Estonia is as close as it could be to NATO with the Baltic state fulfilling the 2% defence budget and the quota of participation in Iraq and Afghanistan and the crisis has almost cemented the closeness of this relationship. While many doubted the credibility and the capability of the defence pact, Obama’s visit in September 2014 was heralded as a symbol of the USA’s commitment to the Baltics in case the region should ever be under threat. It dismissed fears arousing in the previous years about the Pacific Region evolving as the US first priority to counter the rise of China, leaving Eastern Europe and the Baltic region of marginal importance to Washington. Estonia’s small military stature has contributed to strong support for NATO and foreign forces on the territory, with Euro scepticism level amongst the lowest in the EU. Despite being a full-fledged member of NATO, Estonia remains vigilant due to Russian unpredictability. The decision to annex Crimea about which many had not speculated illustrates that the Kremlin is under increasing pressure, both in terms of security and internal policy. Furthermore the fall of the rouble and the effects of EU sanctions only add to upset the impetuous Kremlin.
Unlike Ukraine, Estonia does not have an open border with Russia, one of the post-Soviet legacies the country chose not to adopt. Tight border controls ensure that a Ukrainian scenario will not ensue in the Baltic country. Russia mainly pursues its objectives by hybrid warfare especially in its attempt to split the Russian-speaking population by propaganda, the effectiveness of which for example is not as prominent in Estonia as it is in Latvia where the linguistic divide is deeper. Moscow has twofold objectives from the Ukrainian crisis: Firstly, it wishes to create internal cleavages within European countries, which shall lead to questioning Europe’s orientation towards the West and transatlantic partnership. Secondly, it is trying to undermine the unity of the European Union by supporting Eurosceptic parties who performed particularly well in recent European Parliament elections.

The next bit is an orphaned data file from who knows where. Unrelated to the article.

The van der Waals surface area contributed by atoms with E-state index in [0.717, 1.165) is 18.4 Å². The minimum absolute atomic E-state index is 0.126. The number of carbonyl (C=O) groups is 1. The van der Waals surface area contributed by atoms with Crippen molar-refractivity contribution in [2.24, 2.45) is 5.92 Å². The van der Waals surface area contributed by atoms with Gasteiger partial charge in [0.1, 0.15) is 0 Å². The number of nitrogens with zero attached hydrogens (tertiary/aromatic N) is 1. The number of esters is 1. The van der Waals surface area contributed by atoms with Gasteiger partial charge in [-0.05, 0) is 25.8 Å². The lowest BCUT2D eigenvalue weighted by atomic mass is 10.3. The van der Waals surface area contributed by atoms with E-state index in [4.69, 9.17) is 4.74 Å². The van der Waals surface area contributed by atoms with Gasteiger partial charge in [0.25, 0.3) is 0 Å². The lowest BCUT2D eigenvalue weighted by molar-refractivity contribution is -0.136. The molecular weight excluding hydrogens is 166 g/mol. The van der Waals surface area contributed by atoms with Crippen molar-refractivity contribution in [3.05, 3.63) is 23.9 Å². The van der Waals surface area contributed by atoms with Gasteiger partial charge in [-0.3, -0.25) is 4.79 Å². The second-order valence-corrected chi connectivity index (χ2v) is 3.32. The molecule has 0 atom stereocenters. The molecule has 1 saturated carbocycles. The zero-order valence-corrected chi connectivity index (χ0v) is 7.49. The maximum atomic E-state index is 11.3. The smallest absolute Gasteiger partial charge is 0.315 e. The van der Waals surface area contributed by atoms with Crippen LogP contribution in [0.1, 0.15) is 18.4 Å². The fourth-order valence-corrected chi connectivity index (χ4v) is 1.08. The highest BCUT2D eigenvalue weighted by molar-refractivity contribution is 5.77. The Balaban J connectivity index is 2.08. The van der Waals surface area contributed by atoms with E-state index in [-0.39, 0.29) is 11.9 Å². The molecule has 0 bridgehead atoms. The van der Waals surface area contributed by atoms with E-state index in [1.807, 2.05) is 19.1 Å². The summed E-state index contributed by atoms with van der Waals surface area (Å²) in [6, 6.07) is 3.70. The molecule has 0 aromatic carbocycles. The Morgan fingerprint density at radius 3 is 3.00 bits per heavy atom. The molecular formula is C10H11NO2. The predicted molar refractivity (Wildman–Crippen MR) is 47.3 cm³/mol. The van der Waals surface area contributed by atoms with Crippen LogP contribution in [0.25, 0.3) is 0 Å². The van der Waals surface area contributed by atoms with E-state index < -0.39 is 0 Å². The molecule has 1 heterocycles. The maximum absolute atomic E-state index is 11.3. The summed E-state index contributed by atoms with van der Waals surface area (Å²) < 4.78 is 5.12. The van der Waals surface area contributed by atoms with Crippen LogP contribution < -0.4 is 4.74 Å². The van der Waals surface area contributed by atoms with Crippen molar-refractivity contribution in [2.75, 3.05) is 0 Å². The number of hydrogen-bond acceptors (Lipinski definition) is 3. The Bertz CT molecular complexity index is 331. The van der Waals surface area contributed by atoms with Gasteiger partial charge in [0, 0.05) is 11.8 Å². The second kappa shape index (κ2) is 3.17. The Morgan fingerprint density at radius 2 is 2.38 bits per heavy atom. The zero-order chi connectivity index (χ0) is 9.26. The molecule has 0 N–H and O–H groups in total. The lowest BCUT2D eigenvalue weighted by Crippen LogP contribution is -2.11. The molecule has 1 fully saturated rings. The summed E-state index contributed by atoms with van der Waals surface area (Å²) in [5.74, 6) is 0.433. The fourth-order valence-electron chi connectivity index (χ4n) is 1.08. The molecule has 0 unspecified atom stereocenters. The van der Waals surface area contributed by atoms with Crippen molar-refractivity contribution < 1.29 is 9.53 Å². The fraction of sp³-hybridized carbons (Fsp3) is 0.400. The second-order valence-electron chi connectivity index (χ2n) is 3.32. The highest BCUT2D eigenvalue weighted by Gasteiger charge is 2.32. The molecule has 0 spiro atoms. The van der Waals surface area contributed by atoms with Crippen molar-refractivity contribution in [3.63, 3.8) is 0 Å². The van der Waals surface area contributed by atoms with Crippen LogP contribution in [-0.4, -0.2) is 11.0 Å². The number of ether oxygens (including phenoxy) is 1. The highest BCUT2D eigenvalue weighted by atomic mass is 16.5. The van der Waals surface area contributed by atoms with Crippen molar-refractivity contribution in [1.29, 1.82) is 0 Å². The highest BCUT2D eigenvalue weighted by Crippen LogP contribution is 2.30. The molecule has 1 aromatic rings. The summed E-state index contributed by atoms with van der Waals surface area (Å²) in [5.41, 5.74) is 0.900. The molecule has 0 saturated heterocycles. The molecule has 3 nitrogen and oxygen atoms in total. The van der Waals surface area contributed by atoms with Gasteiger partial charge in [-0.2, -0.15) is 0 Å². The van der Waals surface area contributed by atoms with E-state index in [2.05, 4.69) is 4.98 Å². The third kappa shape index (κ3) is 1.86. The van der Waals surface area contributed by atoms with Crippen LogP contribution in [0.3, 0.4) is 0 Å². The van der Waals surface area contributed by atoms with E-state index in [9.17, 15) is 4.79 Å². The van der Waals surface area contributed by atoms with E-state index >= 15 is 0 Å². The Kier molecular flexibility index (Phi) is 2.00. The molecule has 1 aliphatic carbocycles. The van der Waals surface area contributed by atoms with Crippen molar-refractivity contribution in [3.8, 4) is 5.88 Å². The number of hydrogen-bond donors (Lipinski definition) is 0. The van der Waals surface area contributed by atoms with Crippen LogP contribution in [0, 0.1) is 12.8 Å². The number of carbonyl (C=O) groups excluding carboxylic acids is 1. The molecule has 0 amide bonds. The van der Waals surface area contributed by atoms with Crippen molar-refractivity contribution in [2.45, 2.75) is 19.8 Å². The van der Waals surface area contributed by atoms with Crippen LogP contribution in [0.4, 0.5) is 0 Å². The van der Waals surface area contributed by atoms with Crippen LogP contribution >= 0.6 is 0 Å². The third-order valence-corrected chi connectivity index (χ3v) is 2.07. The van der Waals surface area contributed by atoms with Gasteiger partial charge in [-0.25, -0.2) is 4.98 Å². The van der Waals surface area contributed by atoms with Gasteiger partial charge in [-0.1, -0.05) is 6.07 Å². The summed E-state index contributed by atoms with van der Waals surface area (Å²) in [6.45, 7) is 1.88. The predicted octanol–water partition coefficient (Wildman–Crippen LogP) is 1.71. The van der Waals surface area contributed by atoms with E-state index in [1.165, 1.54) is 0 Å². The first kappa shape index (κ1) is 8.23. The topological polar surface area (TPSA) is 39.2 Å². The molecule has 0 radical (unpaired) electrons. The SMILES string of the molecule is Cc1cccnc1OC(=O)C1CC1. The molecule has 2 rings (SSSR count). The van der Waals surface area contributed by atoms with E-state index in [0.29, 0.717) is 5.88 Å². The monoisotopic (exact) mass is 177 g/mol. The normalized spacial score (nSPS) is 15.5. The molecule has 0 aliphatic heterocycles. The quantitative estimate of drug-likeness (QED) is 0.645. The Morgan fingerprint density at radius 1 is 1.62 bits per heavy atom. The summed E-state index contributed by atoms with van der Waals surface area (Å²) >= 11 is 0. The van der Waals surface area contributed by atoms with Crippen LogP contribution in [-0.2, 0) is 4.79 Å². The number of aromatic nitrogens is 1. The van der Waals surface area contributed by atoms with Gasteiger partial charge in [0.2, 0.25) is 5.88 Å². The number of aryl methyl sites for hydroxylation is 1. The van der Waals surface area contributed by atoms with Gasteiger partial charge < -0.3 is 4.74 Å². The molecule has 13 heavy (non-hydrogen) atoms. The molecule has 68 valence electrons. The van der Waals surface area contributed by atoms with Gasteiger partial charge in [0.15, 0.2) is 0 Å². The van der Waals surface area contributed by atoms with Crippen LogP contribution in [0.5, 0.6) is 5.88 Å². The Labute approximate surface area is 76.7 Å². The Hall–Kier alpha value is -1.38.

When Crimea was annexed in April 2014, a few Western journalists wrote of a similar course of events happening in Narva and the Ida-Virumaa region of Estonia. These speculations were based on the rationale that the region too is populated by ethnic Russians and Russian-speakers with low socio-economic status compared to for example those in Tallinn. Nonetheless this thought has proven to be false. When sanctions were announced and the rouble started to depreciate, many Russian-speaking Estonians around the region (who often cross over to Ivangorod to shop) saw the “economic misery” with their own eyes, strengthening their perception that they are economically better off under Estonian administration. However some “hardliners” think otherwise and support the Russian stance as they are not afforded the opportunity that residents in Narva have. They are not able to experience the more rampant corruption that took hold of the Russian economy after sanctions and therefore remain largely unaware and misinformed due to the propaganda of the Russian language media.